Microsoft owns Minecraft, so you can bet your left butt cheek that they’re going to be doing ALL THE STUFF with the franchise. We’ve already got Minecraft: Windows 10 Edition, but now we’re about to get another version.
Actually, schools are about to get another version.
Minecraft: Education Edition will be launching in our winter time. This new version will be aimed at teachers and classrooms, and will rely on teacher-community-generated worlds. So, for example, a teacher might link up her class and dump them all into a Minecraft world that has a recreation of the human digestive system. Or maybe an ancient Greek temple. You get the idea.
This new edition won’t fundamentally change the game, as Microsoft wants to keep it feeling like a game fist and foremost, but there will be some new features added to make the education process more streamlined. The map will be overhauled so that classes can find their way around worlds. They’re also adding a screenshot and scrapbook tool so that students can keep records of their learning in a particular world. Then, teachers will be able to set in-game resource materials for their students.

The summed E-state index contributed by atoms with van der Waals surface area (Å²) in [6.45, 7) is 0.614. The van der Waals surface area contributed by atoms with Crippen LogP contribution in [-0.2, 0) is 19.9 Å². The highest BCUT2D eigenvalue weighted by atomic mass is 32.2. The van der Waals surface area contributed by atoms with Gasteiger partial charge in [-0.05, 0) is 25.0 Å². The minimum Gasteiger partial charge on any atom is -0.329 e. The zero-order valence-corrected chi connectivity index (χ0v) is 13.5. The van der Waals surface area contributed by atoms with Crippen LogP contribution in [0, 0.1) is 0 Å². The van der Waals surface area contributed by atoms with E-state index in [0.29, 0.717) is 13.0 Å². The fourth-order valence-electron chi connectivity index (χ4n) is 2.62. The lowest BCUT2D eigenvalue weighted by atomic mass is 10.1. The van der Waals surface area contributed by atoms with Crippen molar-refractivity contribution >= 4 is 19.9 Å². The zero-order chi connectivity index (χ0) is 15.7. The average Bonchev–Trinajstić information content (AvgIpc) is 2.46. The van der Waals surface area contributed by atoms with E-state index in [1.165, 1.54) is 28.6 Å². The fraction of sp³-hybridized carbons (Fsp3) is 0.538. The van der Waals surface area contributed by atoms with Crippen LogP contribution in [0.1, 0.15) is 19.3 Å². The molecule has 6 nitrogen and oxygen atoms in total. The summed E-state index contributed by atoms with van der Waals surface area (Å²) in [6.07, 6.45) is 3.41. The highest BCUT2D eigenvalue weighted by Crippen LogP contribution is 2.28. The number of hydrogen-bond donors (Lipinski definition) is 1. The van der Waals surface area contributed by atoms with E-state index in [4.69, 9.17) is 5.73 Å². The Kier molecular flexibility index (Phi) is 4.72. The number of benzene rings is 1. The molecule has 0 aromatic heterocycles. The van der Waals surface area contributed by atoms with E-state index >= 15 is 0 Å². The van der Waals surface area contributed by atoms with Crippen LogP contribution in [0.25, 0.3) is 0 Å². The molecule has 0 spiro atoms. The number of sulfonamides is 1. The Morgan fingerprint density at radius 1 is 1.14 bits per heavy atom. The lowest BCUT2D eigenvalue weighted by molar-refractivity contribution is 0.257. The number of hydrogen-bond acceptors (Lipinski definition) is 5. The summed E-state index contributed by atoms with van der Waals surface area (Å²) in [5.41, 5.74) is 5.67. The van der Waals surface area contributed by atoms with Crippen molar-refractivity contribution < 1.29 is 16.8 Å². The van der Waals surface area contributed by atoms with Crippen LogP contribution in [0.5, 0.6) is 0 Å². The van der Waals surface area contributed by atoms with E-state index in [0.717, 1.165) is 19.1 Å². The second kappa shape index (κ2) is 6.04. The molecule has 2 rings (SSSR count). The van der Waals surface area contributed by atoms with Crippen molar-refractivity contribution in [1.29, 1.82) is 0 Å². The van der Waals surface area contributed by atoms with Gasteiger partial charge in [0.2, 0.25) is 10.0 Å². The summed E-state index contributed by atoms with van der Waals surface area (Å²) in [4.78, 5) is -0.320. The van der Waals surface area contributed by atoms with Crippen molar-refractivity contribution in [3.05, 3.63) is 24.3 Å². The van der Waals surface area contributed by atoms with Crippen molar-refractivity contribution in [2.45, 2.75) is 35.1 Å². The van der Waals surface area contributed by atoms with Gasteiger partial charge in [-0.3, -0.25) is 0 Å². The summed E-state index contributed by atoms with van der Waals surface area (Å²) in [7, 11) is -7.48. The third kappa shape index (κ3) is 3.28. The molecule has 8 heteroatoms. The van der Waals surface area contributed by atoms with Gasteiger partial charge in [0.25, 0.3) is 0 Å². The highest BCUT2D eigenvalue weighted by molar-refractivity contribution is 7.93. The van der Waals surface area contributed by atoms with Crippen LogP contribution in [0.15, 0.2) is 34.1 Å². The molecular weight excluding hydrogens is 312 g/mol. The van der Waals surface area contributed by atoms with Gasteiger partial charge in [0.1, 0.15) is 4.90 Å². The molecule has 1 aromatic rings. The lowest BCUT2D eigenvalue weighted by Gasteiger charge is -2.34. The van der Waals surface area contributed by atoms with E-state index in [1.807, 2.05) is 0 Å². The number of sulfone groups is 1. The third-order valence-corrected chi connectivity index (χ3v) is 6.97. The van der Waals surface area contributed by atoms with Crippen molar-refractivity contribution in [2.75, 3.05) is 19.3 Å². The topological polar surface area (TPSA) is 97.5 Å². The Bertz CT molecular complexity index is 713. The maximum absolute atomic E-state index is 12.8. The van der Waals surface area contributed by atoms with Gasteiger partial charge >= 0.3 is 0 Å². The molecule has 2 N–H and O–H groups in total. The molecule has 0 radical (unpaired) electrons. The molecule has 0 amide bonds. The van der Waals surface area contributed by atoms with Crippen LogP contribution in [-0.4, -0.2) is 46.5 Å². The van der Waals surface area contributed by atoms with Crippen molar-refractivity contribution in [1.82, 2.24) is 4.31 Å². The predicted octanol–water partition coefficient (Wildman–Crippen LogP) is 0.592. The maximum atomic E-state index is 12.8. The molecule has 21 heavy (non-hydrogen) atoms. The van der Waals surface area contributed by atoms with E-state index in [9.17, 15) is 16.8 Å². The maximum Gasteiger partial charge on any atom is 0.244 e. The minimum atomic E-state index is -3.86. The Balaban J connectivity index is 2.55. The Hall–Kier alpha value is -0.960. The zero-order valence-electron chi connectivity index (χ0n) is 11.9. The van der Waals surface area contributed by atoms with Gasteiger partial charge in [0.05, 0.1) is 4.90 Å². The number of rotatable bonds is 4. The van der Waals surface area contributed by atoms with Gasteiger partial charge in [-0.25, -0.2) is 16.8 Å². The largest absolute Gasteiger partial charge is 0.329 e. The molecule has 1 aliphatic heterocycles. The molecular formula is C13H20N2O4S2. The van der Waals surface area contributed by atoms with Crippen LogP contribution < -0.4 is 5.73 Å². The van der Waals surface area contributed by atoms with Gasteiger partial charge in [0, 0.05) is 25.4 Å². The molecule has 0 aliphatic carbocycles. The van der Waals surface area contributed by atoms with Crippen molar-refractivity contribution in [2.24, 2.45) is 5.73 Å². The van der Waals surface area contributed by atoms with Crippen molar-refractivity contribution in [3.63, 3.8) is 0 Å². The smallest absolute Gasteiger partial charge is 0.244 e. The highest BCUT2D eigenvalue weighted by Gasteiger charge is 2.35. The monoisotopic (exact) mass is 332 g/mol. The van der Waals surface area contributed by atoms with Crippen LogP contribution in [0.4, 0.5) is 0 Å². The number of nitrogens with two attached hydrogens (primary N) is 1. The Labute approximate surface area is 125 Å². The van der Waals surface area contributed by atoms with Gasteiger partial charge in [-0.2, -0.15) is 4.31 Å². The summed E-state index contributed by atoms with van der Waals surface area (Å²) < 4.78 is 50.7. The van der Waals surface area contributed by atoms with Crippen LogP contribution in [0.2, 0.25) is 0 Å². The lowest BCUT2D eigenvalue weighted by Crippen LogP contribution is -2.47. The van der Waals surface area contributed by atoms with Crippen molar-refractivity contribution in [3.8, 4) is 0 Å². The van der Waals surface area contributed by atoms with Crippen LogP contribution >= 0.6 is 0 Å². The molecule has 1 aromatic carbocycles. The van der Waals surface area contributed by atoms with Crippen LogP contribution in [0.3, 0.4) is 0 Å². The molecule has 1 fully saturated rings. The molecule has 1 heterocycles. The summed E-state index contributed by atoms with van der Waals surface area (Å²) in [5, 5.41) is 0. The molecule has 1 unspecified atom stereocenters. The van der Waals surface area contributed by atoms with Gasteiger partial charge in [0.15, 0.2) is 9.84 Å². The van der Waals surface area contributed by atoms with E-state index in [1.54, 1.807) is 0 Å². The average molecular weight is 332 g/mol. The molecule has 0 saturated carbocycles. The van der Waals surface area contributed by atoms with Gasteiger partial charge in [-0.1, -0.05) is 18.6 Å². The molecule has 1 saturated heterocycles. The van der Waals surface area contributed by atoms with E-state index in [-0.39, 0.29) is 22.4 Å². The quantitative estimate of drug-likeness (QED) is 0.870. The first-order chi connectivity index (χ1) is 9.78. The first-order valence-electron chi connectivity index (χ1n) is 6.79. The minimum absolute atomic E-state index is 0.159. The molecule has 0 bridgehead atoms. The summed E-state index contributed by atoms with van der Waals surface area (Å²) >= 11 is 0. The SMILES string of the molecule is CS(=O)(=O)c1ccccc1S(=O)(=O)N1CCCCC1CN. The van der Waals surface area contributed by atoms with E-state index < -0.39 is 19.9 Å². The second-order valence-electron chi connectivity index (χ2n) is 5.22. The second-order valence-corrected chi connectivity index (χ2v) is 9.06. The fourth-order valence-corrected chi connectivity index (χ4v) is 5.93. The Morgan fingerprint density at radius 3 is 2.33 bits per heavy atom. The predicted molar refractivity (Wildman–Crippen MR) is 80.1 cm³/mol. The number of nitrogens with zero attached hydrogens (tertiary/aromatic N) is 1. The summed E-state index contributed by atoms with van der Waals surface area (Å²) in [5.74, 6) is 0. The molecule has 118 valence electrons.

The cost of Minecraft: Education Edition will be $5 a student, and that copy will get tied to the student’s Microsoft Account, which means they can work at home if needs be by accessing their game via a home-based PC as opposed to the PC lab at school.
It’s a pretty exciting idea. We all know that you can use Minecraft to build heaps of objects, machines, buildings, and more. As an educational tool we guess it’s pretty endless. One concern is that the Education Edition is dependent on worlds constructed and shared by teachers; that could limit the practical application of this version by how productive the teacher community becomes. Microsoft has set up a website that will act as a home base for this community.
You can check out a promotional clip of the announcement below.
This isn’t the first time that Minecraft has been leveraged as an educational tool. A few months ago, to coincide with the annual Computer Science Education Week, Microsoft, Mojang, and Code.org put together an hour-long tutorial on Java programming that utilised a top-down version of Minecraft.
Via: The Verge